The epic squeeze

Elijah Robinson, Secretary

“Ladies and gentlemen, we got ‘em” or something like that. What happened on the dawn of January 27 is something many will never forget, but will misunderstand. The country saw strangers on Reddit come together to light a torch on the establishment.

GameStop was at a low value on the stock market. This was due to struggling sales resulting from the rise in online distribution, the COVID-19 pandemic, and alleged undervaluing.

The former CEO of Chewy bought shares in the company in hopes of turning things around to compete with the current market. An investing firm, Melvin Capital, saw this and decided to short the stock—basically betting on the company failing so the value of the stock drops so they can buy it at a lower price.

A redditor on the subreddit Wall Street Bets saw this and coalesced with other members to buy shares of GameStop. This drove up the value of the stock price, leaving Melvin Capital, and other billionaire investors shocked and scrambling. Once valued at $20, it reached a record high of $483.

This was market manipulation. Where excitement for a stock that is otherwise valueless is built up, then the stock is sold at a high price and the value reverts back to basically nothing.

This happened before in 2007-2008 with the Subprime Mortgage Crisis. Billionaire investors bet on the housing market crashing, shorted stock and profited immensely from the collapse of the housing market.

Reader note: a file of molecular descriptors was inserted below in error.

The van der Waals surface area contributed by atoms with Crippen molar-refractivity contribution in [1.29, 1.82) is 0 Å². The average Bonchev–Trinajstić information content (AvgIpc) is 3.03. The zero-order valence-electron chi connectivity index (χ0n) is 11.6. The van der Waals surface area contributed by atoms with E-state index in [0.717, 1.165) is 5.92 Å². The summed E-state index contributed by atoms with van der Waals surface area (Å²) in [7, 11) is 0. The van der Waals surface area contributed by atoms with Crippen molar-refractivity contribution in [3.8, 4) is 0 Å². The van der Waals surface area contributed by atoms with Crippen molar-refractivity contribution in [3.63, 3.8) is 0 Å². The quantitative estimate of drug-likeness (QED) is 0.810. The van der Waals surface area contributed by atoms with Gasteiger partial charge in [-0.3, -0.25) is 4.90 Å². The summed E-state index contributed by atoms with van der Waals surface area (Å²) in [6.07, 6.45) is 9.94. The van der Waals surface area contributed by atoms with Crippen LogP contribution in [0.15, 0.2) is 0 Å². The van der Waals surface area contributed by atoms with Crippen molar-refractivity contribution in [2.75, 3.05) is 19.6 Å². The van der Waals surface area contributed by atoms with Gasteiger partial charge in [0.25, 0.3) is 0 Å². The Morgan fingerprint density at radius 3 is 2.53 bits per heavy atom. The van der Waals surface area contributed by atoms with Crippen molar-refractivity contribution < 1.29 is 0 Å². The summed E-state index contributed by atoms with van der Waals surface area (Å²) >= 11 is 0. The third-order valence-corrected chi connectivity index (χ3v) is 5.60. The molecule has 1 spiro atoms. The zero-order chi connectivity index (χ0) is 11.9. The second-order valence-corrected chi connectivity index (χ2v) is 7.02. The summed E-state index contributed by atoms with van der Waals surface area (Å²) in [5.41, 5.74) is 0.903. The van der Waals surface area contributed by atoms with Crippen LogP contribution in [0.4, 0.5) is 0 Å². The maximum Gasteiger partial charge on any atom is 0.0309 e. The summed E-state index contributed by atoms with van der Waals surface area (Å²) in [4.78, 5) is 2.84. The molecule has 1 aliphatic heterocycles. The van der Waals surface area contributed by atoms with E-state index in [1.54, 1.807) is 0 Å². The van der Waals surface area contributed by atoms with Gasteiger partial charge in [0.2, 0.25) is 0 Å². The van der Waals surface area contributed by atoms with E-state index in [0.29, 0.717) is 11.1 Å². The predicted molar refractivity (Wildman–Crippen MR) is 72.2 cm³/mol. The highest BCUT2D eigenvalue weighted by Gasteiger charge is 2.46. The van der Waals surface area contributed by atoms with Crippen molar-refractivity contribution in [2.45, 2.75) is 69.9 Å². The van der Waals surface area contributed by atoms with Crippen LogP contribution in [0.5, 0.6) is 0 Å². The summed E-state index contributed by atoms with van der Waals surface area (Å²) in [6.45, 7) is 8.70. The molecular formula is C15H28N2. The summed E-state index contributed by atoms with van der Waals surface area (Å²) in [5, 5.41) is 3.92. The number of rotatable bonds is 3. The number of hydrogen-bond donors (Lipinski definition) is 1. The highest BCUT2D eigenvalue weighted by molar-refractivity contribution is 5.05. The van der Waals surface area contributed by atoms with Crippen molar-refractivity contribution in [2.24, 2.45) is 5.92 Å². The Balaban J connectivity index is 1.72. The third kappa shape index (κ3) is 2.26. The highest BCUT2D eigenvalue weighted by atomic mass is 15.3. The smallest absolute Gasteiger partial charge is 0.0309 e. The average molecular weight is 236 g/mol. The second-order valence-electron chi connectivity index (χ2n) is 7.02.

Outside that world, unemployment rose from 5% to 10%, people in suburbia were displaced, credit approval had stricter regulations, and more people were considered living below the poverty line.

Shortly after, trading on GameStop, AMC, Blackberry, etc. was restricted by brokers such as Robinhood and TD Ameritrade. No thanks to the collusion between hedge fund managers and the brokers to shut down trading when it got too volatile.

Citadel, for example, was among the ones who wanted to short GameStop. Being that it’s a benefactor of Robinhood, that may have influenced the halt in trading shares of GameStop & AMC.

This has been the game that has been played all long, just against 80% of the U.S. population.

This historic event comes after the havoc the COVID-19 pandemic exacerbated. With wage stagnation, bailouts for corporations and poor political representation, this was revenge by the working class. The common people were able to create their own hedge fund and beat the professionals at their own game.

Ultimately, this is not a game. Millions of lives are at stake whichever direction a stock goes. When a stock is shorted and value goes down, businesses are closed and people lose jobs, homes, retirement funds and it displaces a lot of people.

The few that profited immensely from this event were already privileged with an abundance of money to invest or their parents invested for them when they were kids.

It made for a great message, but what did it amount to? It’s a reminder of what happens when we remove all of our typical division among ourselves and fight the real enemy.